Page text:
Anti-Terrorism resolution undermines human rights
United Nations: Proposed Anti-Terrorism resolution undermines human rights
Amnesty International today made an urgent appeal to members of the UN Security Council to revise an anti-terrorism resolution which would seriously undermine human rights including the right to freedom of expression and religion.
Council members are under strong pressure from the Russian Federation to adopt the resolution today despite the use of language so broad and vague that peaceful political or human rights activists can easily be detained, prosecuted or extradited under its binding provisions.
The organization is particularly concerned that the resolution calls on states to bring to justice or extradite any person who "supports", "facilitates" or who even "attempts to participate in the ... planning [or] preparation of ... terrorist attacks". This language casts the net so wide that people, including human rights advocates or peaceful political activists can easily and unintentionally fall victim to the measures advocated in the resolution.
The resolution does not even require that acts contributing to "terrorists acts", such as unknowingly providing lodging, have to be intentional or done with the knowledge that they will assist the crime. In resorting to such exceptionally broad language, the resolution would call for measures which do not even permit individuals to foresee whether their acts will be lawful or not, a basic requirement in criminal law," Amnesty International said.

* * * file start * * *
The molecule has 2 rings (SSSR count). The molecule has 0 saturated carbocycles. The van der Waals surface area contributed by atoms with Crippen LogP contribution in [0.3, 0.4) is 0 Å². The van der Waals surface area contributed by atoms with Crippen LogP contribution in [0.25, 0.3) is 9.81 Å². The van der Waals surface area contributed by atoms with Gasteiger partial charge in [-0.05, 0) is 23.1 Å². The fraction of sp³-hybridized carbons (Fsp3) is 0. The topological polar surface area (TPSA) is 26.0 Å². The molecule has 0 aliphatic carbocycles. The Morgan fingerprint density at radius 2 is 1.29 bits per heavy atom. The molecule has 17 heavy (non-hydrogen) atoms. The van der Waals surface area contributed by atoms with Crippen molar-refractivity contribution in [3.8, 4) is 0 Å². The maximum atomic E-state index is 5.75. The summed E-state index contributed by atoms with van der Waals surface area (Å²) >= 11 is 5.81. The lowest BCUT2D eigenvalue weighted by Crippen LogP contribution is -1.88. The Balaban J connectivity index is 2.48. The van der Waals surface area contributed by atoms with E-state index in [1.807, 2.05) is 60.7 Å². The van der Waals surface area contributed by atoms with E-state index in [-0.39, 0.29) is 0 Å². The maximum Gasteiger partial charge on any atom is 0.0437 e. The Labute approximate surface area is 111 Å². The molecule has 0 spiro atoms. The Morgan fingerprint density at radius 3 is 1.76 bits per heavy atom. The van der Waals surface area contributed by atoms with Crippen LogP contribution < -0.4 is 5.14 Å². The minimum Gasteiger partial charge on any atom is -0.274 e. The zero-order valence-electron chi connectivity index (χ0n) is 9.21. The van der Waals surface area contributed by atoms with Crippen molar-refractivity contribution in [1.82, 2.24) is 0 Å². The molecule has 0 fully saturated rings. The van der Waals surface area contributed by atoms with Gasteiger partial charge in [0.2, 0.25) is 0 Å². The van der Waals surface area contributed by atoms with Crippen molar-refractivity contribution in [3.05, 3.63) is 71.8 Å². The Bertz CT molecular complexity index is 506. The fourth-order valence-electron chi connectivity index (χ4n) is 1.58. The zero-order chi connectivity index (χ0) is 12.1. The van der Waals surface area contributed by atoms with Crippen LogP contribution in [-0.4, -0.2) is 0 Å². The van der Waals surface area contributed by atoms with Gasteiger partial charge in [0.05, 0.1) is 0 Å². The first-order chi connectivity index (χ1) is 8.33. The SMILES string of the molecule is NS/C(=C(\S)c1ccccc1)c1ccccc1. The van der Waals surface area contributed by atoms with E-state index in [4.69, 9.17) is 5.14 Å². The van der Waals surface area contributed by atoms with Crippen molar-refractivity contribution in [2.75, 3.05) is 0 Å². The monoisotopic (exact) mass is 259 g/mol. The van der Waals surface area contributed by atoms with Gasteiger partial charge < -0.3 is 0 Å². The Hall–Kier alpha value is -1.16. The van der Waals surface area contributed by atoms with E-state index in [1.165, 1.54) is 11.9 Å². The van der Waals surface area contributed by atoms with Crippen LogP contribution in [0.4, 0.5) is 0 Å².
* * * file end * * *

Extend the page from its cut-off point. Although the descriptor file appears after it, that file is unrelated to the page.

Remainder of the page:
The organization condemns all attacks targeting civilians, including yesterday’s deplorable bombings in Egypt. States have obligations to take measures to protect persons within their jurisdiction and bring to justice those responsible for such attacks. Measures taken must respect and protect the human rights of all concerned however.
While the present draft resolution is an improvement on previous drafts and includes some weak human rights provisions, it only tells states that they "should" act in accordance with their obligations under international law, including human rights law, instead of making it absolutely clear that they must do so.
Amnesty International calls on the Security Council to:
* Include an operative paragraph in the resolution which specifies that all measures taken by states must be consistent with international law, in particular international human rights, refugee law and humanitarian law. The UN Charter requires no less; * Clarify that no measures may violate in any way the absolute prohibition on torture and cruel, inhuman or degrading treatment or punishment, and that international cooperation in bringing suspects to justice must not include any loosening of the safeguards against torture and ill-treatment, including the rule of non-refoulement; * Define crimes only in a clear, narrow sense that are clearly understood and would prevent abuse; * Ensure that the call for "penalties consistent with their grave nature" does not constitute a call on states to impose capital punishment, which is a violation of the right to life.